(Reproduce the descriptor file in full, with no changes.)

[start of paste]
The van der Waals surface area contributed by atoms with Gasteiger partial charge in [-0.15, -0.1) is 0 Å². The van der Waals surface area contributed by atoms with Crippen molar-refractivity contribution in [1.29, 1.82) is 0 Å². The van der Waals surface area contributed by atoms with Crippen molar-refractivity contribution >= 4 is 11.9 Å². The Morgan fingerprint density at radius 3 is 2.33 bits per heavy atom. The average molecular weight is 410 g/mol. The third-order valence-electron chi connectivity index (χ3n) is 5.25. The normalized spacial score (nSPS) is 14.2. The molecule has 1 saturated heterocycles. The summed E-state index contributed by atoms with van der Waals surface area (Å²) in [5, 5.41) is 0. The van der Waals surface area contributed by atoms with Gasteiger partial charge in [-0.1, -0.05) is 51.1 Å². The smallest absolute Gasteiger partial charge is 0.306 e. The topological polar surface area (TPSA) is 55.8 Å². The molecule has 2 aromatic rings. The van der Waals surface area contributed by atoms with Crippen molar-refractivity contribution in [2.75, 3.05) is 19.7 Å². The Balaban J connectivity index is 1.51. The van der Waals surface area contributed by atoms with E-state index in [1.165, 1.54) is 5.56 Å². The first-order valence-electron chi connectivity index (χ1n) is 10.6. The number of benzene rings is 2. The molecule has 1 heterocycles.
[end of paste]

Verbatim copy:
The van der Waals surface area contributed by atoms with Gasteiger partial charge in [-0.15, -0.1) is 0 Å². The van der Waals surface area contributed by atoms with Crippen molar-refractivity contribution in [1.29, 1.82) is 0 Å². The van der Waals surface area contributed by atoms with Crippen molar-refractivity contribution >= 4 is 11.9 Å². The Morgan fingerprint density at radius 3 is 2.33 bits per heavy atom. The average molecular weight is 410 g/mol. The third-order valence-electron chi connectivity index (χ3n) is 5.25. The normalized spacial score (nSPS) is 14.2. The molecule has 1 saturated heterocycles. The summed E-state index contributed by atoms with van der Waals surface area (Å²) in [5, 5.41) is 0. The van der Waals surface area contributed by atoms with Gasteiger partial charge in [-0.1, -0.05) is 51.1 Å². The smallest absolute Gasteiger partial charge is 0.306 e. The topological polar surface area (TPSA) is 55.8 Å². The molecule has 2 aromatic rings. The van der Waals surface area contributed by atoms with Crippen molar-refractivity contribution in [2.75, 3.05) is 19.7 Å². The Balaban J connectivity index is 1.51. The van der Waals surface area contributed by atoms with E-state index in [1.165, 1.54) is 5.56 Å². The first-order valence-electron chi connectivity index (χ1n) is 10.6. The number of benzene rings is 2. The molecule has 1 heterocycles.